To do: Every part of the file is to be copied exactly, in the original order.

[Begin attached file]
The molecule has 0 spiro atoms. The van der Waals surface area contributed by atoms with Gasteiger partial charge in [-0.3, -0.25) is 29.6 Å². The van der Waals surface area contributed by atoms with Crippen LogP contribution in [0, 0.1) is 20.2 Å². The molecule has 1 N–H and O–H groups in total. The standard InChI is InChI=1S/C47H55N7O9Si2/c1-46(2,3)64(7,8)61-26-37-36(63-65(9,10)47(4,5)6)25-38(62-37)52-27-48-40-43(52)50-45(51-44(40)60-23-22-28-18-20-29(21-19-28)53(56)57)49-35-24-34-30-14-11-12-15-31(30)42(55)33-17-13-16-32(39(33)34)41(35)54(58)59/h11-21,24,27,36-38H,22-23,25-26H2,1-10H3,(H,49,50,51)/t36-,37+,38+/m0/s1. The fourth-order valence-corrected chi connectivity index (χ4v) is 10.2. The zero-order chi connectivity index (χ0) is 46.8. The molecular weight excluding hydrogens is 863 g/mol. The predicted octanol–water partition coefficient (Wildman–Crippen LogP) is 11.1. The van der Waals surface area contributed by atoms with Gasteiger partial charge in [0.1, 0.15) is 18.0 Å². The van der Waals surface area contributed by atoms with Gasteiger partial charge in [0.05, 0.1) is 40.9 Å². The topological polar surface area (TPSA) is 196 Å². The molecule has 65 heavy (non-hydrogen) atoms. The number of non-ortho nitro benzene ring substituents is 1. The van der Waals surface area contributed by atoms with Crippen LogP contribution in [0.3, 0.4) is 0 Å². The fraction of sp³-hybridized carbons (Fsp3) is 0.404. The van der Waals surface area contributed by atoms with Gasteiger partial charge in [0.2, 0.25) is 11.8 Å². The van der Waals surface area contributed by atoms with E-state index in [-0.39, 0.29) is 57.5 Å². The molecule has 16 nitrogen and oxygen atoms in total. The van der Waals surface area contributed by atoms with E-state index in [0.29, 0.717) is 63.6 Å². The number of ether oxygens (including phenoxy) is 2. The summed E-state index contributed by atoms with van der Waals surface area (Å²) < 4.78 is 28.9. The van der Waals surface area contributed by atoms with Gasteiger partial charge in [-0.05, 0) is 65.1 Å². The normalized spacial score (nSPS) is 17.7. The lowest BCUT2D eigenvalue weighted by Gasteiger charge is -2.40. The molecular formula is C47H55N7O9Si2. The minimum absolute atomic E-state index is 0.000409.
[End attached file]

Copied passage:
The molecule has 0 spiro atoms. The van der Waals surface area contributed by atoms with Gasteiger partial charge in [-0.3, -0.25) is 29.6 Å². The van der Waals surface area contributed by atoms with Crippen LogP contribution in [0, 0.1) is 20.2 Å². The molecule has 1 N–H and O–H groups in total. The standard InChI is InChI=1S/C47H55N7O9Si2/c1-46(2,3)64(7,8)61-26-37-36(63-65(9,10)47(4,5)6)25-38(62-37)52-27-48-40-43(52)50-45(51-44(40)60-23-22-28-18-20-29(21-19-28)53(56)57)49-35-24-34-30-14-11-12-15-31(30)42(55)33-17-13-16-32(39(33)34)41(35)54(58)59/h11-21,24,27,36-38H,22-23,25-26H2,1-10H3,(H,49,50,51)/t36-,37+,38+/m0/s1. The fourth-order valence-corrected chi connectivity index (χ4v) is 10.2. The zero-order chi connectivity index (χ0) is 46.8. The molecular weight excluding hydrogens is 863 g/mol. The predicted octanol–water partition coefficient (Wildman–Crippen LogP) is 11.1. The van der Waals surface area contributed by atoms with Gasteiger partial charge in [0.1, 0.15) is 18.0 Å². The van der Waals surface area contributed by atoms with Gasteiger partial charge in [0.05, 0.1) is 40.9 Å². The topological polar surface area (TPSA) is 196 Å². The molecule has 65 heavy (non-hydrogen) atoms. The number of non-ortho nitro benzene ring substituents is 1. The van der Waals surface area contributed by atoms with Crippen LogP contribution in [0.3, 0.4) is 0 Å². The fraction of sp³-hybridized carbons (Fsp3) is 0.404. The van der Waals surface area contributed by atoms with Gasteiger partial charge in [0.2, 0.25) is 11.8 Å². The van der Waals surface area contributed by atoms with E-state index in [-0.39, 0.29) is 57.5 Å². The molecule has 16 nitrogen and oxygen atoms in total. The van der Waals surface area contributed by atoms with E-state index in [0.29, 0.717) is 63.6 Å². The number of ether oxygens (including phenoxy) is 2. The summed E-state index contributed by atoms with van der Waals surface area (Å²) < 4.78 is 28.9. The van der Waals surface area contributed by atoms with Gasteiger partial charge in [-0.05, 0) is 65.1 Å². The normalized spacial score (nSPS) is 17.7. The lowest BCUT2D eigenvalue weighted by Gasteiger charge is -2.40. The molecular formula is C47H55N7O9Si2. The minimum absolute atomic E-state index is 0.000409.